Building an Idea Factory

Edward de Bono, the world expert in creativity told group of business people that if executives were evaluated by the amount of wasted brainpower in their organisations, few would still have their jobs.
His point, says ideas champion, Ed Bernacki, is “if employee creativity and brainpower were visible commodity, we’d all see how weak we are at harnessing the potential that exists in our organisations”.
With this in mind, Bernacki’s book Wow! What good idea! is powerful toolkit to help any organisation generate and manage its innovative thinking.
Wow! What great idea! is based on the fact that many of our best ideas are already inside our companies, and what’s missing is the process to harness, nurture and act on these ideas.
With step-by-step plan, Bernacki outlines how you can shape more innovative organisation with chapters that include – how to find your ideas, setting up an Idea Factory in your organisation, and getting business results from your ideas.
Bernacki who writes, consults and champions innovation in organisations around the world, says he believes in Albert Einstein’s philosophy when he said, “You can’t solve problem with the same thinking that created it.”
Bernacki’s golden rules for getting the most out of your organisation include:

1.Listen to people
Listen when they comment, criticise, offer suggestions or ask questions. Respond positively.
It’s said that for every customer who complains another nine stay silent. Don’t silence the one who dares to speak up. The same applies for staff offering ideas. Sometimes it’s hard to keep your composure if someone is complaining. Understand where their anger and frustration comes from. The best thing is to listen, understand their concerns and thank them for their comments. Don’t be patronising or defensive. Many tremendous opportunities have been wasted with comments such as “what’s wrong with the way we do it around here?”

2.Seek out ideas people
Seek out employees, suppliers, customers and others who are ideas people. Develop networks of people who can contribute to wide variety of perspectives to your issues, business or organisation. Look for enthusiastic people who are prepared to think about situations and make decisions. Employees or customers who challenge the status quo aren’t the enemy – they’re your best allies. They’re the source of your new insights and ideas.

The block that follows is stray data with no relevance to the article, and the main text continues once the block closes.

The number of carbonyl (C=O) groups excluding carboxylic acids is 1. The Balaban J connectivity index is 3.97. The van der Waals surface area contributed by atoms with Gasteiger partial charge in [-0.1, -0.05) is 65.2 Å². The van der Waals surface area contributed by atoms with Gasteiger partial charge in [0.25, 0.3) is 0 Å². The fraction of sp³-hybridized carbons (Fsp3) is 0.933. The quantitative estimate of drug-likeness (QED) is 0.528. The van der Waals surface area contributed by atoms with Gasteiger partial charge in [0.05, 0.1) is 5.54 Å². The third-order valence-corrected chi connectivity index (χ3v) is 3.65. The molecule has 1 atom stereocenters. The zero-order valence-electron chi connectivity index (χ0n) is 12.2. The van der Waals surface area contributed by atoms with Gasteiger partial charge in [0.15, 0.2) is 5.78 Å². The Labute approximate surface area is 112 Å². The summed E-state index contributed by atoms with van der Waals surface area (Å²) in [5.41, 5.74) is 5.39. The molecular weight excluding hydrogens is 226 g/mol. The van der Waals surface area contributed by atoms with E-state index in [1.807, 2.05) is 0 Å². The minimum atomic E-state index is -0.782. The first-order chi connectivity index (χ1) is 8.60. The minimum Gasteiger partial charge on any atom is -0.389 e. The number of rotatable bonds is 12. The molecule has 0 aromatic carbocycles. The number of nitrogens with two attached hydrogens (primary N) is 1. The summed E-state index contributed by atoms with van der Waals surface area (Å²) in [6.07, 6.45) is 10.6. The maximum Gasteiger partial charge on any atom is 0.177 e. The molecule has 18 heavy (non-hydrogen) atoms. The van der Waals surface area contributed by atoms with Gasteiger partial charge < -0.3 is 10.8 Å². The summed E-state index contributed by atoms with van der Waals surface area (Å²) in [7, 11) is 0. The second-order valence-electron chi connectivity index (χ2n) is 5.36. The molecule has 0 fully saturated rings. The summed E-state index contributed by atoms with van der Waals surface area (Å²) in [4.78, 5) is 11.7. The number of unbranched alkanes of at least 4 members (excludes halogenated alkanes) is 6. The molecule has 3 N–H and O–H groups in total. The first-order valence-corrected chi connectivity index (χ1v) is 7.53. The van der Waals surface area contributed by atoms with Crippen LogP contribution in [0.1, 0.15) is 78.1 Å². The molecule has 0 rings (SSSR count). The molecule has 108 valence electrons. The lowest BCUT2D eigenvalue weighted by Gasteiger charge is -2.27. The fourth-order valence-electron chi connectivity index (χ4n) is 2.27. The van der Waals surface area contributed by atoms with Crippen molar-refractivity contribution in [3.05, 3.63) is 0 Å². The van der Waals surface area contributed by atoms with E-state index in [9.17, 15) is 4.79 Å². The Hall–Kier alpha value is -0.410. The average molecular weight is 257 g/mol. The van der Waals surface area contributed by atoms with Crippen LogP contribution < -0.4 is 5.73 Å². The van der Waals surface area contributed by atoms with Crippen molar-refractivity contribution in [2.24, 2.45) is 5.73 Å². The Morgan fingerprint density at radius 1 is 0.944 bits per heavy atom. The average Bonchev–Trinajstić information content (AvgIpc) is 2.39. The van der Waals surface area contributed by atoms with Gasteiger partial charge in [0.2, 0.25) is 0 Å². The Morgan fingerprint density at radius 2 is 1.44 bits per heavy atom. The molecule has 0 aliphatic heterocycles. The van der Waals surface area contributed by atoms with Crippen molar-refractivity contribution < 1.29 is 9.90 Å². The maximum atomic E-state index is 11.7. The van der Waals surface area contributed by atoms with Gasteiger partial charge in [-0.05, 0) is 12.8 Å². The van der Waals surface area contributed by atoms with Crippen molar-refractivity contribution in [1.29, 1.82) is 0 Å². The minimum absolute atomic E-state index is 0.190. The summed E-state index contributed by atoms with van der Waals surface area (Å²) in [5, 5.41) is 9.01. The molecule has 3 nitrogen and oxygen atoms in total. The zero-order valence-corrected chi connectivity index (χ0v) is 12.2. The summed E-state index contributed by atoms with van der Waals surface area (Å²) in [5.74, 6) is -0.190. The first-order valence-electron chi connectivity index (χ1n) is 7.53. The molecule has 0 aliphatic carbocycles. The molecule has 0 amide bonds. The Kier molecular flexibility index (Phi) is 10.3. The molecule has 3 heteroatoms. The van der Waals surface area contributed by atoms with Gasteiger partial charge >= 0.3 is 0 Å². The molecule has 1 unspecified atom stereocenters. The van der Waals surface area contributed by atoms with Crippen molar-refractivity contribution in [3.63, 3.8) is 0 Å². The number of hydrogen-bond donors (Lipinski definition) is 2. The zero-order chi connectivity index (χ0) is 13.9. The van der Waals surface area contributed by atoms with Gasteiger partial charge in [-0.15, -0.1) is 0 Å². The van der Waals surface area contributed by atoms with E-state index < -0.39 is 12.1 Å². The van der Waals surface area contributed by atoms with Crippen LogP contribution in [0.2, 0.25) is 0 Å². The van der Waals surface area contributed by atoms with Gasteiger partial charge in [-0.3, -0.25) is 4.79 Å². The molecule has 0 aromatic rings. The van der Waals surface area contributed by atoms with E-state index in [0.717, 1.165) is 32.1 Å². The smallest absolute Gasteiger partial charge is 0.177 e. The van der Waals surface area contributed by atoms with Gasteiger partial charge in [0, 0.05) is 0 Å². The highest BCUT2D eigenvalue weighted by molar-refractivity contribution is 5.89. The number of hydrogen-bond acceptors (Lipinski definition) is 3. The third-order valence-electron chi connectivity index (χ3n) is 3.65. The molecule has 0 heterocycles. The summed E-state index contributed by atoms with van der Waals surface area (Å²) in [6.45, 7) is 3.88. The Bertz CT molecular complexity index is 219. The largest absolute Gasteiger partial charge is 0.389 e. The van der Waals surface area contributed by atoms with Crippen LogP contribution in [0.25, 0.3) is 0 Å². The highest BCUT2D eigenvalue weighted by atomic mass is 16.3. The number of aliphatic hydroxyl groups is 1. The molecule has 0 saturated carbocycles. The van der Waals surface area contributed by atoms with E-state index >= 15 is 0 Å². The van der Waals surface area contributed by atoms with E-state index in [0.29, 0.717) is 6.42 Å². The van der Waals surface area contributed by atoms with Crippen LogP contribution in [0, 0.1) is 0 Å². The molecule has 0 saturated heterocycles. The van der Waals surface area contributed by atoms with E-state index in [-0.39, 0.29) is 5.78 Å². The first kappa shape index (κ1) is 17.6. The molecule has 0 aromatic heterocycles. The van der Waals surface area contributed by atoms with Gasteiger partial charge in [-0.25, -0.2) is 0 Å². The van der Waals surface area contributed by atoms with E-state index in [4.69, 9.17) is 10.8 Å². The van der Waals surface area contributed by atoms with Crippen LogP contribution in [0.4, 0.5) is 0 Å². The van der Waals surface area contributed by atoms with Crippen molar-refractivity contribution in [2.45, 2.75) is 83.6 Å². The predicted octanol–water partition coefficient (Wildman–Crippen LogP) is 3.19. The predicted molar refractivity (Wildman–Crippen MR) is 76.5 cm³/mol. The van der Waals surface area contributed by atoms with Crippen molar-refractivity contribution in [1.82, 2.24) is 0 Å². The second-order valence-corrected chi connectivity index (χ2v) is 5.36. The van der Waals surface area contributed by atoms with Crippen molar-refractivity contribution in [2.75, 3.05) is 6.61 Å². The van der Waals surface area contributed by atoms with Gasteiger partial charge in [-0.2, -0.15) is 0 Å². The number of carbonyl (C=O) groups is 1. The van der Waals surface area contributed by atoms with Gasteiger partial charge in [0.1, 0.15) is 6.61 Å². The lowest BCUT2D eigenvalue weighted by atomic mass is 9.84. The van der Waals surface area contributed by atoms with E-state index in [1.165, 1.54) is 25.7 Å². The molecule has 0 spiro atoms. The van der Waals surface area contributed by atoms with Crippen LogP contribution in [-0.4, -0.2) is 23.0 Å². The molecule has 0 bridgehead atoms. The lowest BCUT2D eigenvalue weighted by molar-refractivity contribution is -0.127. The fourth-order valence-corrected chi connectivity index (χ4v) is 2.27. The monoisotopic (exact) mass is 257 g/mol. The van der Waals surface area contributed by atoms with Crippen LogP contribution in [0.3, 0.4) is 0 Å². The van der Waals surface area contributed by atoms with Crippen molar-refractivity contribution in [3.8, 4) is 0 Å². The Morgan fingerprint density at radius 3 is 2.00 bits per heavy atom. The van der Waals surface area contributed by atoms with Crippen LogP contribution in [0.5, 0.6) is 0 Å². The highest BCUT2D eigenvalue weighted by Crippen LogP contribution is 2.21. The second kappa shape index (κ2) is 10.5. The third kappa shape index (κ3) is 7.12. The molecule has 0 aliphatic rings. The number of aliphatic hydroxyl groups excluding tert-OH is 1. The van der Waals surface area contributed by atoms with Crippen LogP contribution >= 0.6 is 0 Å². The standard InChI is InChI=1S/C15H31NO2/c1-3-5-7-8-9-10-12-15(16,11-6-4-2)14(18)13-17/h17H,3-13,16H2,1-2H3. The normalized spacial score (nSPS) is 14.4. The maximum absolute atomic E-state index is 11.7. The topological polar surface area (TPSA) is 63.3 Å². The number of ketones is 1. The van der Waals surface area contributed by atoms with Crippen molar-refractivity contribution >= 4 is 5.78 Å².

3.Respect ideas
Support and respect ideas that are generated. Give credit where and when it’s due. You want to generate ideas that get business results, and not every idea is workable from the start. So support the initiatives because people who make suggestions take risk. Sometimes they don’t explain it very well so encourage them, and don’t let your ignorance get in the way of what might be great idea.

4.Be committed
Commit to the process of finding ideas for the ongoing success of your business and its people.
The Idea Factory you adopt will just be another fad if you don’t build it into the culture. Sometimes the best result may be better understanding of particular aspect of the business. Other times it may be new service you can launch.

5.Give ideas
Give ideas to others knowing that you will be rewarded in turn.
If you see an opportunity that customer, supplier or anyone else could use, take the initiative to tell them. The same applies for problems. Encourage discussion. At minimum you may develop supporter who can refer business to you.
Develop culture where your programmes create the right environment to support people who come up with new ideas.

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